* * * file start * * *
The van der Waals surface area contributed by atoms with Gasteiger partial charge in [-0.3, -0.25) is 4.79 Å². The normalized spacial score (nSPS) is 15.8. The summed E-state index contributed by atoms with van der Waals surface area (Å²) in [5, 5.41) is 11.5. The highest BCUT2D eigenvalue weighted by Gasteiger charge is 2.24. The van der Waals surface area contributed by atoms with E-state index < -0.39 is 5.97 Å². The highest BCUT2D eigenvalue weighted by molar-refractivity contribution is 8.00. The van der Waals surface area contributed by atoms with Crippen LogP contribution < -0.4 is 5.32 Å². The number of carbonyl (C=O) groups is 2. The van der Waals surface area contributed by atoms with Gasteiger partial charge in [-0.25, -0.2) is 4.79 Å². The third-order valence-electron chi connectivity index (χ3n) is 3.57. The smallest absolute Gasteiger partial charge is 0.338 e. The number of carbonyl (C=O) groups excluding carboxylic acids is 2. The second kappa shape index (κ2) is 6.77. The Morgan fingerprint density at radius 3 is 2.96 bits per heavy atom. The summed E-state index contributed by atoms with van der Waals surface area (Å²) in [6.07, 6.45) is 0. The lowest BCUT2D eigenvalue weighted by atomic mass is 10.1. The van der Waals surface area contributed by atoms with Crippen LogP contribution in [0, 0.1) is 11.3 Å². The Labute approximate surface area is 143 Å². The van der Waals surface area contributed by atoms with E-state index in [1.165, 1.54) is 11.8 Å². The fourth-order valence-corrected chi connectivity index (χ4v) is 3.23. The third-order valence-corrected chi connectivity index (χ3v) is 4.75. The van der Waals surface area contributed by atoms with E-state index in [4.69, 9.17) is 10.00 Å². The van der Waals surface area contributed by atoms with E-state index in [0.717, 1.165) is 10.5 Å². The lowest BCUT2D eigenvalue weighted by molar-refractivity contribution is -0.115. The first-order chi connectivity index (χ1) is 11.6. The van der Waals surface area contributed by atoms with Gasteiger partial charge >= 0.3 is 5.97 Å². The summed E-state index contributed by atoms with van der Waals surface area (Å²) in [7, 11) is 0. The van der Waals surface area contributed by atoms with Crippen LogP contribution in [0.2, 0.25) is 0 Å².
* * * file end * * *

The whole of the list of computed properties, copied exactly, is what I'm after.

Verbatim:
The van der Waals surface area contributed by atoms with Gasteiger partial charge in [-0.3, -0.25) is 4.79 Å². The normalized spacial score (nSPS) is 15.8. The summed E-state index contributed by atoms with van der Waals surface area (Å²) in [5, 5.41) is 11.5. The highest BCUT2D eigenvalue weighted by Gasteiger charge is 2.24. The van der Waals surface area contributed by atoms with E-state index < -0.39 is 5.97 Å². The highest BCUT2D eigenvalue weighted by molar-refractivity contribution is 8.00. The van der Waals surface area contributed by atoms with Crippen LogP contribution < -0.4 is 5.32 Å². The number of carbonyl (C=O) groups is 2. The van der Waals surface area contributed by atoms with Gasteiger partial charge in [-0.25, -0.2) is 4.79 Å². The third-order valence-electron chi connectivity index (χ3n) is 3.57. The smallest absolute Gasteiger partial charge is 0.338 e. The number of carbonyl (C=O) groups excluding carboxylic acids is 2. The second kappa shape index (κ2) is 6.77. The Morgan fingerprint density at radius 3 is 2.96 bits per heavy atom. The summed E-state index contributed by atoms with van der Waals surface area (Å²) in [6.07, 6.45) is 0. The lowest BCUT2D eigenvalue weighted by atomic mass is 10.1. The van der Waals surface area contributed by atoms with Crippen LogP contribution in [0, 0.1) is 11.3 Å². The Labute approximate surface area is 143 Å². The van der Waals surface area contributed by atoms with E-state index in [1.165, 1.54) is 11.8 Å². The fourth-order valence-corrected chi connectivity index (χ4v) is 3.23. The third-order valence-corrected chi connectivity index (χ3v) is 4.75. The van der Waals surface area contributed by atoms with E-state index in [4.69, 9.17) is 10.00 Å². The van der Waals surface area contributed by atoms with E-state index in [0.717, 1.165) is 10.5 Å². The lowest BCUT2D eigenvalue weighted by molar-refractivity contribution is -0.115. The first-order chi connectivity index (χ1) is 11.6. The van der Waals surface area contributed by atoms with Gasteiger partial charge >= 0.3 is 5.97 Å². The summed E-state index contributed by atoms with van der Waals surface area (Å²) in [7, 11) is 0. The van der Waals surface area contributed by atoms with Crippen LogP contribution in [0.2, 0.25) is 0 Å².